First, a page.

Australia Votes 2016 gives voters some much-needed laughs

Deirdre Flick (Brent Thorpe) runs through some blue ribbon prejudices with Alan Jones.

In this never-ending election campaign, with uninspiring candidates bashing refugees and the most exciting point of note is an ad that indicates the Liberals think tradies where gold watches, there seems little to smile about. So the satirical show Australia Votes 2016, which premiered at the Harold Park Hotel in Glebe, Sydney on June 24, provides some badly needed relief.

The show was put together by the same team behind The Book Of Kevin and The Year of the Abbott — and features faces who've appeared in The (un)Australian: Live and Libellous Sydney Comedy festival show and last year's Green Left Weekly comedy show.

The same pitch perfect impersonations of Tony Abbott (Jonas Holt) and Kevin Rudd (Nathan Lentern) that earned previous shows much of their praise are back — with Lentern adding an equally accurate, if almost unbearably smug, Christopher Pyne.

The shows best bits come at the start and end. It opens with lower North Shore “self-funded retiree” Deirdre Flick (Brent Thorpe) on the phone to shock jock Alan Jones. Delving into an array of blue ribbon prejudices, Deirdre turns on those horrible homosexuals, who, she says “are just not decent people like you and me, Alan”. Not that she is a bigot, it is just those “in-your-face” Newtown gays (with “all their fisting”) that bother her, as you simply “get a better breed of sodomite on the North Shore”.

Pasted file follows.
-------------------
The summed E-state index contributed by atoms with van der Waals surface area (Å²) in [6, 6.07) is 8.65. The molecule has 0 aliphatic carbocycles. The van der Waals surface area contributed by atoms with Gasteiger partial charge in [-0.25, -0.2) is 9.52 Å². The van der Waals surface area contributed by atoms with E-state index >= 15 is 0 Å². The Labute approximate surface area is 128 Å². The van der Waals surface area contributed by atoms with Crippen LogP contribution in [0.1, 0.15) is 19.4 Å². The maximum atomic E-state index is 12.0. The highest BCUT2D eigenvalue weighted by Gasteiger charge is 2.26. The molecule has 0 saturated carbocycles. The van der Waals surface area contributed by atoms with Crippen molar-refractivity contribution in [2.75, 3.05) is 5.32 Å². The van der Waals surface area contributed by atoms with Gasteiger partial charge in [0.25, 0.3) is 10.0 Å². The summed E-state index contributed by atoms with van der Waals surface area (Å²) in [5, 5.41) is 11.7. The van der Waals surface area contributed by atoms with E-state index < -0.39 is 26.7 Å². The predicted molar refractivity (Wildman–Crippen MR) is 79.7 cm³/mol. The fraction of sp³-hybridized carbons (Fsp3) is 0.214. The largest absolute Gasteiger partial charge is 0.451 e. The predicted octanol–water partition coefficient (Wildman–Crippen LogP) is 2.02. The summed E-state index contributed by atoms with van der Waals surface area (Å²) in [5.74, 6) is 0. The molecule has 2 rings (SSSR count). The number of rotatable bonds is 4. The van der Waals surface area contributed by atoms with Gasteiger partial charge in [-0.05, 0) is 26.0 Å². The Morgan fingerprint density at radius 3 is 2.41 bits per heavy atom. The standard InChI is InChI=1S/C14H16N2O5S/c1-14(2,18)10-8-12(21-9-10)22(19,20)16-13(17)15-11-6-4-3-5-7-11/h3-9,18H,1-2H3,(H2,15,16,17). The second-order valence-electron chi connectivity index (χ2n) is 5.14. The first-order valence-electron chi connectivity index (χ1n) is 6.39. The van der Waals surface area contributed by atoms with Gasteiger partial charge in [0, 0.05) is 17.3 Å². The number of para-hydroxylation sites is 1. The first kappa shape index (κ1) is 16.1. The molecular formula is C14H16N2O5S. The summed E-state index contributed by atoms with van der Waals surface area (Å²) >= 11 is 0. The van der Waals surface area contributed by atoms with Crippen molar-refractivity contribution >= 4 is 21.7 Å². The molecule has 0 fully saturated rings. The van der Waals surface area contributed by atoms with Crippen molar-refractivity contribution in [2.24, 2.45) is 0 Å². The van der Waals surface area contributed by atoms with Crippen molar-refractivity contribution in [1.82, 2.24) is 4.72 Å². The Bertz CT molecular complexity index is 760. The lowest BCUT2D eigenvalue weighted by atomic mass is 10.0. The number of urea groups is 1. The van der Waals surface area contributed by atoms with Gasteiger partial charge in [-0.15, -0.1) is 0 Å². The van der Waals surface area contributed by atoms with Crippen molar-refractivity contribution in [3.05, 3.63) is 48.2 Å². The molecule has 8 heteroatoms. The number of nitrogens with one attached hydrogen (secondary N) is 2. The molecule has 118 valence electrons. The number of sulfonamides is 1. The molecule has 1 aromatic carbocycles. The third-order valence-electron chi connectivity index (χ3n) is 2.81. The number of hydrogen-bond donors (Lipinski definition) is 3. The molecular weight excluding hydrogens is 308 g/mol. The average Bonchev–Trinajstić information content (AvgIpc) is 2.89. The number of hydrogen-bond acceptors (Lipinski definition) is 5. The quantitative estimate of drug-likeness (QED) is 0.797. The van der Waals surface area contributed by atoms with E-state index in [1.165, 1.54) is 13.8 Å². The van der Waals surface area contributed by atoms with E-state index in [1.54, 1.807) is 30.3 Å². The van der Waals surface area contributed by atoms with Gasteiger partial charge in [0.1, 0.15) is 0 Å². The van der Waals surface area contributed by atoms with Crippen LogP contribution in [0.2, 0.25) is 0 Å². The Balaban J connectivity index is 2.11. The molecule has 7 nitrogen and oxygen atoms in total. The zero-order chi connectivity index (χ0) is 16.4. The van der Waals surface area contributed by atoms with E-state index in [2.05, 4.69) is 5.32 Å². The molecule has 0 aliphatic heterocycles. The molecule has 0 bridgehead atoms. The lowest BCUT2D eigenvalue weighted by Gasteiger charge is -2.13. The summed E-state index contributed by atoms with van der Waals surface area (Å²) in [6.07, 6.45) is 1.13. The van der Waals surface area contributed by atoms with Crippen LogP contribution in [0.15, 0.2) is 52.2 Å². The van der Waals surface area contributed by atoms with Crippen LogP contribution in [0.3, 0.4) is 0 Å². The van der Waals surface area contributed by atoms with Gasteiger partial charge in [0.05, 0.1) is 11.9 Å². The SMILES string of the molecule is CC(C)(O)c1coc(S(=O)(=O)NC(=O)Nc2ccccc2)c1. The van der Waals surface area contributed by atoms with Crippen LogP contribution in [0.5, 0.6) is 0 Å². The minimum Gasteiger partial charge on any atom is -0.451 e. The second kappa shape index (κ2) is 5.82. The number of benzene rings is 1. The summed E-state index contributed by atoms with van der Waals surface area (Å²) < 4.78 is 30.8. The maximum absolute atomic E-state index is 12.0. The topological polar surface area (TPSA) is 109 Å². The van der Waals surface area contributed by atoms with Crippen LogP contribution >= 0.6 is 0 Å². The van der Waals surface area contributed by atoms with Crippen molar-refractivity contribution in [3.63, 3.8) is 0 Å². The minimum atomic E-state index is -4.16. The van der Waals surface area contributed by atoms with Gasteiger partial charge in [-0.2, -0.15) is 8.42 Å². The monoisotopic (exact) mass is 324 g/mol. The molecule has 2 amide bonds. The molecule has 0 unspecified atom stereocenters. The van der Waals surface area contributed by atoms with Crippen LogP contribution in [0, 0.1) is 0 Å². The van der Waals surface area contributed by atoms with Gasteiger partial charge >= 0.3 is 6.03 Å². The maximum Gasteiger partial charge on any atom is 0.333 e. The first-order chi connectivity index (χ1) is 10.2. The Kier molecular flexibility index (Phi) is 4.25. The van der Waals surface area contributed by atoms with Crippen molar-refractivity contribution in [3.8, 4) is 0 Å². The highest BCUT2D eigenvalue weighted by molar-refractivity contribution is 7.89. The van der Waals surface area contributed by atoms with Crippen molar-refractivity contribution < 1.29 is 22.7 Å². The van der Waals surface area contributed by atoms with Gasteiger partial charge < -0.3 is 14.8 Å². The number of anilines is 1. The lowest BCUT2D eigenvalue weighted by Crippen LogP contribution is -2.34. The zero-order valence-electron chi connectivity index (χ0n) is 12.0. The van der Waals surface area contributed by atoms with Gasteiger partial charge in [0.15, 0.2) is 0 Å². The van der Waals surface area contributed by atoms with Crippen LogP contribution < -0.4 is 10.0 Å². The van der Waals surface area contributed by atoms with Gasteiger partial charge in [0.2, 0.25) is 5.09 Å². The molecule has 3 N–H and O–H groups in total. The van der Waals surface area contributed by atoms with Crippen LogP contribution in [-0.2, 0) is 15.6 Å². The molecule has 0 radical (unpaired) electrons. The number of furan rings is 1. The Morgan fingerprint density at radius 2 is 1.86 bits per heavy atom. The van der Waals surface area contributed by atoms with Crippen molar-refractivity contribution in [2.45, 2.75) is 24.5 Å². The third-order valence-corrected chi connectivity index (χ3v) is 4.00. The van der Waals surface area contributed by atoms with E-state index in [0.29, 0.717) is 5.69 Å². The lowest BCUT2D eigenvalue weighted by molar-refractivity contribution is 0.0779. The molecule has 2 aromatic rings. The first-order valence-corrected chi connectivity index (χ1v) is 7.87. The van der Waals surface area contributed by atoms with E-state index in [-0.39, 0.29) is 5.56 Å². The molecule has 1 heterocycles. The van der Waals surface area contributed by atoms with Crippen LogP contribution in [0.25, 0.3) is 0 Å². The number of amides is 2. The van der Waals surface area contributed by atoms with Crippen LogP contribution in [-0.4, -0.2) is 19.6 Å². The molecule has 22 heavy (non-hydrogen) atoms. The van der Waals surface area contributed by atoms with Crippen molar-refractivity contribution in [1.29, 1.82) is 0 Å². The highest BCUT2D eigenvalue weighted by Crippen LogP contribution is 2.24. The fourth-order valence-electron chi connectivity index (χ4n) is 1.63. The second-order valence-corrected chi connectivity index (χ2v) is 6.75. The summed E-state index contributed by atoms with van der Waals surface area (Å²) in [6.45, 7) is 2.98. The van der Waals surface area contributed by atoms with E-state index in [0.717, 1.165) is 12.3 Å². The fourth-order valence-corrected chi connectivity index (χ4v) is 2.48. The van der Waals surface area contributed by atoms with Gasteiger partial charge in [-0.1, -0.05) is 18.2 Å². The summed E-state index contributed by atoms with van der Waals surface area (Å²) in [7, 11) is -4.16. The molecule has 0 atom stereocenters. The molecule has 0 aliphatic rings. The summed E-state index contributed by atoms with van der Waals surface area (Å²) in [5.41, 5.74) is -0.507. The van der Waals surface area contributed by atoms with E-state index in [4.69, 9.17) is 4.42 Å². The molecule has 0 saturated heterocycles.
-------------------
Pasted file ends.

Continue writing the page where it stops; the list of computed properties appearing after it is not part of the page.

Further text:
The show ends on the highlight of Holt's Abbott, without losing his stuttering, sentence mangling mannerism, busting out a rap — “I like big cuts and I cannot lie”.

The show specialises in mining the pomposity of politicians, and the absurdity of their arguments, for laughs. It hits in various directions — Umit Bali plays a Donald Trump spokesperson as enthusiastic as the ideas he defends are crazy and a Jacqui Lambie Network member was suitably bamboozling — all held together by a “veteran political commentator” played with alacrity by Tim Govers.

The show felt like it had some opening night issues, feeling a little ropey in parts and suffering from some technical issues with sound. But overall, it was an enjoyable experience to watch the mostly rich bastards in suits getting skewered. Faced with the state of Australian politics, it is better to laugh than to cry.

[Australia Votes 2016 is on July 1 & July 8 at 8:30pm at Harold Park Hotel.]

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